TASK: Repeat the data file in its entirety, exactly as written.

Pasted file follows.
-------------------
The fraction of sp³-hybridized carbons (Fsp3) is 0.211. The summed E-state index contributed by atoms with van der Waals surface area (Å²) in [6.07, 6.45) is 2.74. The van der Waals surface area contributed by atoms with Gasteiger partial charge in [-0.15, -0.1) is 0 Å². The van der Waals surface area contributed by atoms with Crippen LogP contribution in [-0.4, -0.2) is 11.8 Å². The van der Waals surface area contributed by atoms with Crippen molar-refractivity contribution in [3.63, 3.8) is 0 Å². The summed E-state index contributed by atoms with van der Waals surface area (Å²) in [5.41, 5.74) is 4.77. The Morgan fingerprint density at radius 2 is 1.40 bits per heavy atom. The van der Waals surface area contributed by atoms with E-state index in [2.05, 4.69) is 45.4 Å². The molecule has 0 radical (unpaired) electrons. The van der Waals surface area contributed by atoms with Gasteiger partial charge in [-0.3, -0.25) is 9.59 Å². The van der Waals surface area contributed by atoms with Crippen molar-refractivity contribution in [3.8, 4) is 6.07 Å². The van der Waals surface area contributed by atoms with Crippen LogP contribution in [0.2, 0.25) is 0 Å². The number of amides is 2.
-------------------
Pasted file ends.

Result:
The fraction of sp³-hybridized carbons (Fsp3) is 0.211. The summed E-state index contributed by atoms with van der Waals surface area (Å²) in [6.07, 6.45) is 2.74. The van der Waals surface area contributed by atoms with Gasteiger partial charge in [-0.15, -0.1) is 0 Å². The van der Waals surface area contributed by atoms with Crippen LogP contribution in [-0.4, -0.2) is 11.8 Å². The van der Waals surface area contributed by atoms with Crippen molar-refractivity contribution in [3.63, 3.8) is 0 Å². The summed E-state index contributed by atoms with van der Waals surface area (Å²) in [5.41, 5.74) is 4.77. The Morgan fingerprint density at radius 2 is 1.40 bits per heavy atom. The van der Waals surface area contributed by atoms with E-state index in [2.05, 4.69) is 45.4 Å². The molecule has 0 radical (unpaired) electrons. The van der Waals surface area contributed by atoms with Gasteiger partial charge in [-0.3, -0.25) is 9.59 Å². The van der Waals surface area contributed by atoms with Crippen molar-refractivity contribution in [3.8, 4) is 6.07 Å². The van der Waals surface area contributed by atoms with Crippen LogP contribution in [0.2, 0.25) is 0 Å². The number of amides is 2.